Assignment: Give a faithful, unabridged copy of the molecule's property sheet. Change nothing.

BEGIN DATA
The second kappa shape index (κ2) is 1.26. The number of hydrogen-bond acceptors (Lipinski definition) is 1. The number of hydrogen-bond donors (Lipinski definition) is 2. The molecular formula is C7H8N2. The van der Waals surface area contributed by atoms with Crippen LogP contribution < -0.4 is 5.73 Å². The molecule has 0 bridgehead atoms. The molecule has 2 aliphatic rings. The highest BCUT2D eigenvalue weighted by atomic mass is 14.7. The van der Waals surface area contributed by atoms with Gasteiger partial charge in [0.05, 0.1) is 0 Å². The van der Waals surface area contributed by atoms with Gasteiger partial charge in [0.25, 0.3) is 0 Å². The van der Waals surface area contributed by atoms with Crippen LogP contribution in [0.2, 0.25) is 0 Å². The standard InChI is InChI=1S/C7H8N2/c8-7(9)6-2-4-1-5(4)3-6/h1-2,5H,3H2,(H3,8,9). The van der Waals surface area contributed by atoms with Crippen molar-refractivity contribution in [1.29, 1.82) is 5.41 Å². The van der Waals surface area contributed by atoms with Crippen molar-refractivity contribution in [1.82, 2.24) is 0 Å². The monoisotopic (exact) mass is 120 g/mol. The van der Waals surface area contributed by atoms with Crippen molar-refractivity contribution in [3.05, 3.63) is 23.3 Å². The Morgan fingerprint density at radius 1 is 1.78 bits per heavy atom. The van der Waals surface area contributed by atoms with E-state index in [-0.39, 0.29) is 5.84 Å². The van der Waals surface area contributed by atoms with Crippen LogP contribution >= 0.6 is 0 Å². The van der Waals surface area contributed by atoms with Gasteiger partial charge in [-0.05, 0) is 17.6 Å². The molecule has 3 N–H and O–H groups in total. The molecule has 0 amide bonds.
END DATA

The second kappa shape index (κ2) is 1.26. The number of hydrogen-bond acceptors (Lipinski definition) is 1. The number of hydrogen-bond donors (Lipinski definition) is 2. The molecular formula is C7H8N2. The van der Waals surface area contributed by atoms with Crippen LogP contribution < -0.4 is 5.73 Å². The molecule has 0 bridgehead atoms. The molecule has 2 aliphatic rings. The highest BCUT2D eigenvalue weighted by atomic mass is 14.7. The van der Waals surface area contributed by atoms with Gasteiger partial charge in [0.05, 0.1) is 0 Å². The van der Waals surface area contributed by atoms with Gasteiger partial charge in [0.25, 0.3) is 0 Å². The van der Waals surface area contributed by atoms with Crippen LogP contribution in [0.2, 0.25) is 0 Å². The standard InChI is InChI=1S/C7H8N2/c8-7(9)6-2-4-1-5(4)3-6/h1-2,5H,3H2,(H3,8,9). The van der Waals surface area contributed by atoms with Crippen molar-refractivity contribution in [1.29, 1.82) is 5.41 Å². The van der Waals surface area contributed by atoms with Crippen molar-refractivity contribution in [1.82, 2.24) is 0 Å². The monoisotopic (exact) mass is 120 g/mol. The van der Waals surface area contributed by atoms with Crippen molar-refractivity contribution in [3.05, 3.63) is 23.3 Å². The Morgan fingerprint density at radius 1 is 1.78 bits per heavy atom. The van der Waals surface area contributed by atoms with E-state index in [-0.39, 0.29) is 5.84 Å². The van der Waals surface area contributed by atoms with Crippen LogP contribution >= 0.6 is 0 Å². The van der Waals surface area contributed by atoms with Gasteiger partial charge in [-0.05, 0) is 17.6 Å². The molecule has 3 N–H and O–H groups in total. The molecule has 0 amide bonds.